Lately I have come across a number of people who are new to auditory processing disorder. These are people who have very small children who exhibit signs that might be indicative of Auditory Processing Disorder (APD). I remember when my daughter was young and we knew something was not working right for her, but we weren’t sure what to do about it. It was a scary, stressful time.
When our daughter was two, we noticed that not only did she not speak, but she didn’t seem to understand anything we told her. She has a twin brother and he was speaking in sentences, telling us stories, and in every way communicating well. We wanted to believe that she was just a late bloomer, but when she started tantruming from frustration, screaming from noises we could barely hear, and staring glazedly into space – absolutely checking out from reality – we knew something was not right. (When looking back on it, we realized that she actually exhibited signs as early as a newborn, but we didn’t know at the time what we were looking at.)
I started keeping a diary of her life. I wrote down what she did or didn’t do that seemed unusual to me. It didn’t take long to see a pattern emerge. She didn’t understand what people said. She was afraid of noises and voices. She not only spaced out regularly, she did other odd things like smell everything, put things in her mouth, keep food stored in her cheeks, walk with her arms out at right angles, stand with her head on the ground down between her legs, play with her tongue in her mouth, constantly wiggle her fingers, not make eye contact, and try to avoid all people other than her immediate family.
So I started researching and found out about our state’s infant and early childhood program. It is a program that provides services such as speech therapy, occupational therapy, etc. to infants and children below the age of three. They sent an evaluator to our home and decided that our daughter qualified for their services, so we started speech therapy and occupational therapy.
From our occupational therapist, we learned about Sensory Processing Disorder and started a sensory diet for our daughter. This included physical activities as well as special foods that seemed to calm her and help her to not space out so much. With a strong sensory diet, she made better eye contact, didn’t tantrum or space out so much, did less odd behaviors, and in general was a much happier and accessible child.
Our speech therapist was working actively on trying to get our daughter to speak and to better understand the spoken language. I felt there had to be a reason that she didn’t understand, so we went to an audiologist to get her hearing testing. Her ability to hear sounds was completely normal; she had no hearing loss. So I started to research and found a disorder called Auditory Processing Disorder. Our daughter seemed to fit this description perfectly.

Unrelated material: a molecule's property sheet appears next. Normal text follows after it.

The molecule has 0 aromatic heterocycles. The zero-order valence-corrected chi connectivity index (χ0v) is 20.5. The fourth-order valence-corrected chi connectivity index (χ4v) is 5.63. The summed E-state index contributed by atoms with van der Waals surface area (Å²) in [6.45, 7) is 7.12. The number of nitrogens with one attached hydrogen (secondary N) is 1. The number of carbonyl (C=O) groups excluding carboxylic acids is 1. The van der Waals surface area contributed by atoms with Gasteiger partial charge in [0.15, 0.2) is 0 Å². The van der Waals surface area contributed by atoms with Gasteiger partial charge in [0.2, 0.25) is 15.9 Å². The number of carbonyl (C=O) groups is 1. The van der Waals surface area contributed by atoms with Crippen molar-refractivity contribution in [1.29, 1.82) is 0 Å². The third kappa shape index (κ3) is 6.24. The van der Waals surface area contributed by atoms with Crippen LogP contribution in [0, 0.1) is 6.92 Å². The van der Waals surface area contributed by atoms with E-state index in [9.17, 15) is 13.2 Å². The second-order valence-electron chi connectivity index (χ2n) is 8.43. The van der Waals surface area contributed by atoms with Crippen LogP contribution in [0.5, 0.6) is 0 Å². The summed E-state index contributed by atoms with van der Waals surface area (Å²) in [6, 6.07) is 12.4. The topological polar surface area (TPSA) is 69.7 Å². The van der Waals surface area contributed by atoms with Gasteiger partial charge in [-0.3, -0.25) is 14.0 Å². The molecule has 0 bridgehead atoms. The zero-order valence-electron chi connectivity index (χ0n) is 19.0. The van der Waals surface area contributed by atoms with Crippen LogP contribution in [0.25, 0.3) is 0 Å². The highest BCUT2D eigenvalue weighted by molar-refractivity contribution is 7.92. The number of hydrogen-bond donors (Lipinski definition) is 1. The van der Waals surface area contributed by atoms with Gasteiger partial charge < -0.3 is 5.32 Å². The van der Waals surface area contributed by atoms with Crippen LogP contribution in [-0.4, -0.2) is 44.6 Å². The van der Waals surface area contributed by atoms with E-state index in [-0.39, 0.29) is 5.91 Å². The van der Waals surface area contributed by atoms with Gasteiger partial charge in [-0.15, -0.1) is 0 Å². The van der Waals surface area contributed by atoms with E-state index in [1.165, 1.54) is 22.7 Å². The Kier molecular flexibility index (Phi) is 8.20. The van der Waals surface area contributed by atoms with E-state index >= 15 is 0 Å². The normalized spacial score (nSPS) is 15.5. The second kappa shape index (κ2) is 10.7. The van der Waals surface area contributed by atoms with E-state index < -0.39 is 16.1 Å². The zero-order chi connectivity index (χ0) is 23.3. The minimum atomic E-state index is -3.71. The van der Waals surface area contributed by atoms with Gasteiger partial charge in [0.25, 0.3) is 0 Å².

I contacted a leading specialist in APD and set up a consultation appointment. What I found out was that she was too young to be officially tested, but he was more than willing to look over my diary of her and meet her for some informal evaluations. It didn’t take long for him to believe that she most likely did indeed have APD and that although he could not formally give her such a diagnosis, he felt it was accurate to believe she did have it, and we should start working towards helping her as much as possible. He gave us a lot of information as well as some techniques to use with her such as always making eye contact, speaking in clear short phrases rather than sentences, watching for signs of stress in her particularly in noisy environments, and to realize that she will most likely not be able to understand what is being said if multiple people are talking at the same time- such as in a restaurant or at a family gathering.
With this information, we informed our speech therapist and occupational therapist who immediately researched Auditory Processing Disorder and tried to incorporate their new knowledge into their therapy. Our occupational therapist started our daughter on a listening therapy program and our speech therapist introduced us to the use of picture cards to assist with communication. Both of these things proved to be extremely useful.
At age three, our daughter transitioned into the school district’s early childhood special education program. She went three mornings a week where she had access to a special education teacher, speech therapist, occupational therapist, physical therapist, and direct instruction and experience in socialization. Although it was stressful for her to go, she did show great improvement by going there – particularly in socializing.
So this was our start to living with Auditory Processing Disorder (and Sensory Processing Disorder). If I could give any advice to parents of young children who are exhibiting signs that something just isn’t right, I would say start a diary. Write down what your child is doing or not doing that seems distressing or odd. In time, you will see patterns. You can use these patterns to access the services and help you need. If you live in the United States, contact your state’s infant and early child program if your child is under the age of three; your pediatrician or local school district should be able to give you the contact information. If your child is aged three or older, contact your local school district. These agencies have specialists that can help get you started on the path to helping your child.